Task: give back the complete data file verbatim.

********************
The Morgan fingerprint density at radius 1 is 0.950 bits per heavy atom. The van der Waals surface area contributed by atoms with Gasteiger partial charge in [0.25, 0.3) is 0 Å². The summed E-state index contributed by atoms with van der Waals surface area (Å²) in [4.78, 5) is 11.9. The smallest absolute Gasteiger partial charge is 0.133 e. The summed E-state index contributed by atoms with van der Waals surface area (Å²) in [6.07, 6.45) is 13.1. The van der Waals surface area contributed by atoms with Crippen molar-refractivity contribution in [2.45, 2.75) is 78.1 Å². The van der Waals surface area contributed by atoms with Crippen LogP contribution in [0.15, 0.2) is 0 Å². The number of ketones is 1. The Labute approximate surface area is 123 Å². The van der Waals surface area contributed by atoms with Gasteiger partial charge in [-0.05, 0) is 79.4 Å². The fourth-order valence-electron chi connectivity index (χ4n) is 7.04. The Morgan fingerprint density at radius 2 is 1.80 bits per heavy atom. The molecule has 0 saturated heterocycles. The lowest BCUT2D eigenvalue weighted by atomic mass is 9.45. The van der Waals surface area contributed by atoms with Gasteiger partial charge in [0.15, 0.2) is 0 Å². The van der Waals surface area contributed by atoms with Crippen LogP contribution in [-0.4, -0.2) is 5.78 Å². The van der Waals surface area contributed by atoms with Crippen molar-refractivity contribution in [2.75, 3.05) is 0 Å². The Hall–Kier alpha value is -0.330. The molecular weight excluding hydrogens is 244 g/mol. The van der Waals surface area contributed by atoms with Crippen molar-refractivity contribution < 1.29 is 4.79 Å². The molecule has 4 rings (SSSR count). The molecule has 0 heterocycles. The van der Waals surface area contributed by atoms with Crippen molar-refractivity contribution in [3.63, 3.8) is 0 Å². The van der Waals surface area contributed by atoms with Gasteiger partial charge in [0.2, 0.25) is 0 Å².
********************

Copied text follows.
The Morgan fingerprint density at radius 1 is 0.950 bits per heavy atom. The van der Waals surface area contributed by atoms with Gasteiger partial charge in [0.25, 0.3) is 0 Å². The summed E-state index contributed by atoms with van der Waals surface area (Å²) in [4.78, 5) is 11.9. The smallest absolute Gasteiger partial charge is 0.133 e. The summed E-state index contributed by atoms with van der Waals surface area (Å²) in [6.07, 6.45) is 13.1. The van der Waals surface area contributed by atoms with Crippen molar-refractivity contribution in [2.45, 2.75) is 78.1 Å². The van der Waals surface area contributed by atoms with Crippen LogP contribution in [0.15, 0.2) is 0 Å². The number of ketones is 1. The Labute approximate surface area is 123 Å². The van der Waals surface area contributed by atoms with Gasteiger partial charge in [-0.05, 0) is 79.4 Å². The fourth-order valence-electron chi connectivity index (χ4n) is 7.04. The Morgan fingerprint density at radius 2 is 1.80 bits per heavy atom. The molecule has 0 saturated heterocycles. The lowest BCUT2D eigenvalue weighted by atomic mass is 9.45. The van der Waals surface area contributed by atoms with Gasteiger partial charge in [0.15, 0.2) is 0 Å². The van der Waals surface area contributed by atoms with Crippen LogP contribution in [-0.4, -0.2) is 5.78 Å². The van der Waals surface area contributed by atoms with Crippen molar-refractivity contribution in [2.75, 3.05) is 0 Å². The Hall–Kier alpha value is -0.330. The molecular weight excluding hydrogens is 244 g/mol. The van der Waals surface area contributed by atoms with Crippen molar-refractivity contribution < 1.29 is 4.79 Å². The molecule has 4 rings (SSSR count). The molecule has 0 heterocycles. The van der Waals surface area contributed by atoms with Crippen molar-refractivity contribution in [3.63, 3.8) is 0 Å². The van der Waals surface area contributed by atoms with Gasteiger partial charge in [0.2, 0.25) is 0 Å².